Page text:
Document type: 
Thesis
File(s): 
Senior supervisor: 
Mehrdad Moallem
Department: 
Applied Sciences: School of Mechatronic Systems Engineering
Thesis type: 
(Thesis) Ph.D.

Thermal contact resistance between ceramic and metallic surfaces with applications in power electronics

Date created: 
2018-11-29
Abstract: 

In power electronic systems, aluminum oxide (alumina) is frequently used to electrically isolate high voltage devices mounted onto touch safe heat sinks for cooling. The thermal contact resistance (TCR) developed between the aluminum oxide and the metallic surfaces may significantly increase the thermal resistance between the heat generating device and the heat sink. In this thesis, the thermal contact resistance between ceramics and metals is explored analytically and experimentally. The TCR between polished ceramics and bead-blasted metals was first measured under uniform contact pressures (0.25 – 1.5 MPa) in both atmospheric and vacuum conditions. These results are compared with existing metallic surface TCR models to validate their use with metallic-ceramic surfaces. TCR measurements of as-fired, lapped and polished aluminum oxide in contact with machined, cast and anodized extruded aluminum surfaces with thermal interface materials (TIMs) are also presented.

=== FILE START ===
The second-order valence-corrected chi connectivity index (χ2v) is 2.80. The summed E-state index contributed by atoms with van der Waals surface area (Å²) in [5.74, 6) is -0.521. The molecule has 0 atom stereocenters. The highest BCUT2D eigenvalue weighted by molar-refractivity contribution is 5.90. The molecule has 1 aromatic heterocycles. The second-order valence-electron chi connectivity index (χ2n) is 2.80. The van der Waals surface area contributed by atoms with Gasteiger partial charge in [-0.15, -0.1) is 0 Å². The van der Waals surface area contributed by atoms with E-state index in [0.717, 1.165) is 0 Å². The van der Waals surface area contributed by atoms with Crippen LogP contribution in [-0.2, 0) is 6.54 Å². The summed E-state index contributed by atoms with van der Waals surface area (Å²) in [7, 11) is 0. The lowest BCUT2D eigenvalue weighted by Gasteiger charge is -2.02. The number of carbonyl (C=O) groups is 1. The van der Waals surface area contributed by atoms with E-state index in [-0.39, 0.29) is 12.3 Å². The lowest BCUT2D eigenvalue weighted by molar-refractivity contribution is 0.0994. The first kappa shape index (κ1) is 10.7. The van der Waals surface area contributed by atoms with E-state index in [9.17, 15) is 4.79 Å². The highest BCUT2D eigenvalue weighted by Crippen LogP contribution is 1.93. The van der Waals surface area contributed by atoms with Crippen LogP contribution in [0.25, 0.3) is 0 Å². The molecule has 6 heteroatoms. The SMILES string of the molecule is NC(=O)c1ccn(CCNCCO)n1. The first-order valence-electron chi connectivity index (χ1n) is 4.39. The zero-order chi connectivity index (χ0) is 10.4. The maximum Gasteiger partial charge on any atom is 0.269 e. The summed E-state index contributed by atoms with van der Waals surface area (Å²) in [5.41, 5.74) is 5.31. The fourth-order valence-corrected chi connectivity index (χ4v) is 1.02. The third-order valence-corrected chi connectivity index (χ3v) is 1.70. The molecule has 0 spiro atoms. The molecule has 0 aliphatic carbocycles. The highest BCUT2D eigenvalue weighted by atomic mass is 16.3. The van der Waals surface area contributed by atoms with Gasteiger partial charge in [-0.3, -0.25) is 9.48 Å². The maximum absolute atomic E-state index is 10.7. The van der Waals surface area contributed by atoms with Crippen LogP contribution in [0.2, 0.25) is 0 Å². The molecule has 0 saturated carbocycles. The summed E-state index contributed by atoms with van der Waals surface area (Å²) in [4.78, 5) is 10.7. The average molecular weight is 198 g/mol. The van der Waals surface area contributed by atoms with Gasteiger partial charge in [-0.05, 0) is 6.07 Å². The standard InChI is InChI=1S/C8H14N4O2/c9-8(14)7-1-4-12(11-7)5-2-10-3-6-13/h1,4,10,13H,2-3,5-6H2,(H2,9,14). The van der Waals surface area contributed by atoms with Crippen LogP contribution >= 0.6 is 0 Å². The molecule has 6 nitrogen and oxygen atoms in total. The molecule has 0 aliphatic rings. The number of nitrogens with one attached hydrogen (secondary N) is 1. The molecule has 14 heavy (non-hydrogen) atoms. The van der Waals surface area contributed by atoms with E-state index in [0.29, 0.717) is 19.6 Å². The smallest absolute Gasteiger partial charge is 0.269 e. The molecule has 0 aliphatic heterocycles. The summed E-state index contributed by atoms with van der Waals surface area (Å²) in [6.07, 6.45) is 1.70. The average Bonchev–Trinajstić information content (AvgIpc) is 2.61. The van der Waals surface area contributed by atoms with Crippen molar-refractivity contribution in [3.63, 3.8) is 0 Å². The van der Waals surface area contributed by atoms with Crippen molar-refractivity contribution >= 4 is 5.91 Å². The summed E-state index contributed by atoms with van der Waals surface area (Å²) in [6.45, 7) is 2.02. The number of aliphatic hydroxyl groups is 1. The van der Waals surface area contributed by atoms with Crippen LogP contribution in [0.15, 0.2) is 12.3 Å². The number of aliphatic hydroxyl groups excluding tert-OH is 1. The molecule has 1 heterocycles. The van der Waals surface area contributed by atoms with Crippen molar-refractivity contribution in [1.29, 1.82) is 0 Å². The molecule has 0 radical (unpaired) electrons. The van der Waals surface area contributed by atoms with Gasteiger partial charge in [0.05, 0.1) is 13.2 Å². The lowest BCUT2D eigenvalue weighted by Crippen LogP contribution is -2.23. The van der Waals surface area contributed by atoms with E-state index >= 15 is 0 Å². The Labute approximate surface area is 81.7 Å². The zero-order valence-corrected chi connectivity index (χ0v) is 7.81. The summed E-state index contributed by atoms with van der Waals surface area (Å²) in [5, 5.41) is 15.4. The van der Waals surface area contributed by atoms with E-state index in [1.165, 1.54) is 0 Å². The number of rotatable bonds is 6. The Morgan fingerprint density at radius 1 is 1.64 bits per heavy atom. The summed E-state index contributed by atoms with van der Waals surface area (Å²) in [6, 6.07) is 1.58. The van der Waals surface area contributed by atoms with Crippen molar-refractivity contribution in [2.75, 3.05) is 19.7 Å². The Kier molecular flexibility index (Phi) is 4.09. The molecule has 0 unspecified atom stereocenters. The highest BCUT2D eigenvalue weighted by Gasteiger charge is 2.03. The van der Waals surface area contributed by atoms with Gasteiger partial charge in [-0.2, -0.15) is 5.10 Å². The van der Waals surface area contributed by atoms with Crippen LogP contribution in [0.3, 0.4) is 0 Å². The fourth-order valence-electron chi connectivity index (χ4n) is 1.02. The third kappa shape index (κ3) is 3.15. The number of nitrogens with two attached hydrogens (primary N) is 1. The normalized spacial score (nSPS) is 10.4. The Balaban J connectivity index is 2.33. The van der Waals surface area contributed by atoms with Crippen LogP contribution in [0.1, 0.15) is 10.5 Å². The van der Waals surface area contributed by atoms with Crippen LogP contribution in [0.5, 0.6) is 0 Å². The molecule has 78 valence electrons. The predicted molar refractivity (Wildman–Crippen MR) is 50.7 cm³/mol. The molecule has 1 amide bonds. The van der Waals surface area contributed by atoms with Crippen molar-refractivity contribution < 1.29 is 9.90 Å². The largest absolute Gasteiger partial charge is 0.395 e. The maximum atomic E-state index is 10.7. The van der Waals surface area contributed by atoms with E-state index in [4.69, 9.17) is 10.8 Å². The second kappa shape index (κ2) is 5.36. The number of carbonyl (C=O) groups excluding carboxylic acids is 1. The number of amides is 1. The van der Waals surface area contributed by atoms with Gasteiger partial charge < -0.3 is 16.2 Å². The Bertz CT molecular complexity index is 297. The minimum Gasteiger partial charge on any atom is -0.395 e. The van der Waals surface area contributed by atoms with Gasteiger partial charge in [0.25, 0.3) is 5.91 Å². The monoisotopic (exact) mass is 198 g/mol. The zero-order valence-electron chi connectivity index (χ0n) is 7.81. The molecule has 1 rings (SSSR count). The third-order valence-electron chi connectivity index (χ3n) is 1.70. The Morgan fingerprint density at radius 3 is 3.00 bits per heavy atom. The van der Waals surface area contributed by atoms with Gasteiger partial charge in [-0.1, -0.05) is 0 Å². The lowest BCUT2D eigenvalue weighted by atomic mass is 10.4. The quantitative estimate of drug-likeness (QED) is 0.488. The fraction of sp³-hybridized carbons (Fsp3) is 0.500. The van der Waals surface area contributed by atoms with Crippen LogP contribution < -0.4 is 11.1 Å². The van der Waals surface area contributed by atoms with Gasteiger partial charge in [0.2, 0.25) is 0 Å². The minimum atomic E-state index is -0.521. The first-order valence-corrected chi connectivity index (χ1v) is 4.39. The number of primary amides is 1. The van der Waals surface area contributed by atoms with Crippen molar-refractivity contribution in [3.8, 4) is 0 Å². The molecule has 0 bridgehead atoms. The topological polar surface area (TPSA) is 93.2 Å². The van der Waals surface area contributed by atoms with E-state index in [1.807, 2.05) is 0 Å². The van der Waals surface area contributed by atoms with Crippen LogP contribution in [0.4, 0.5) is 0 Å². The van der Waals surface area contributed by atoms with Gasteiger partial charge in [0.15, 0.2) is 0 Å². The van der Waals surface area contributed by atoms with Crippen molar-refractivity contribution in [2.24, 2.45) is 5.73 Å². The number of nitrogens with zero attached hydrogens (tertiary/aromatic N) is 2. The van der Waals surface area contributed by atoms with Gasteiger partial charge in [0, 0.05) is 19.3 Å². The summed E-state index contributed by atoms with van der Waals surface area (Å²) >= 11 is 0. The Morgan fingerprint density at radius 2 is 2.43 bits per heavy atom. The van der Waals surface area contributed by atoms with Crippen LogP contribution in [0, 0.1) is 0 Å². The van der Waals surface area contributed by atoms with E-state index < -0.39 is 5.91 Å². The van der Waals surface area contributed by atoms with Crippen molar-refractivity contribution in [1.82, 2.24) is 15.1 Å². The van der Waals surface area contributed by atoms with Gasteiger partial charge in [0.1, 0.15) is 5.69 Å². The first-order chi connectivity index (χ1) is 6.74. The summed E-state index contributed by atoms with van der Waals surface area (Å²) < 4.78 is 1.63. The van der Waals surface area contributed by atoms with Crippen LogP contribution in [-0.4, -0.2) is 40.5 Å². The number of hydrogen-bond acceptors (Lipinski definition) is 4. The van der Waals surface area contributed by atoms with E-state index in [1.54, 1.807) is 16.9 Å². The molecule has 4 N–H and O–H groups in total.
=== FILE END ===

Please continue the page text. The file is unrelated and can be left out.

Document type: 
Thesis
File(s): 
Senior supervisor: 
Majid Bahrami
Department: 
Applied Sciences: School of Mechatronic Systems Engineering
Thesis type: 
(Thesis) M.A.Sc.

Heat and electron conduction in microporous catalyst layers of polymer electrolyte membrane fuel cells

Author: 
Date created: 
2018-11-28
Abstract: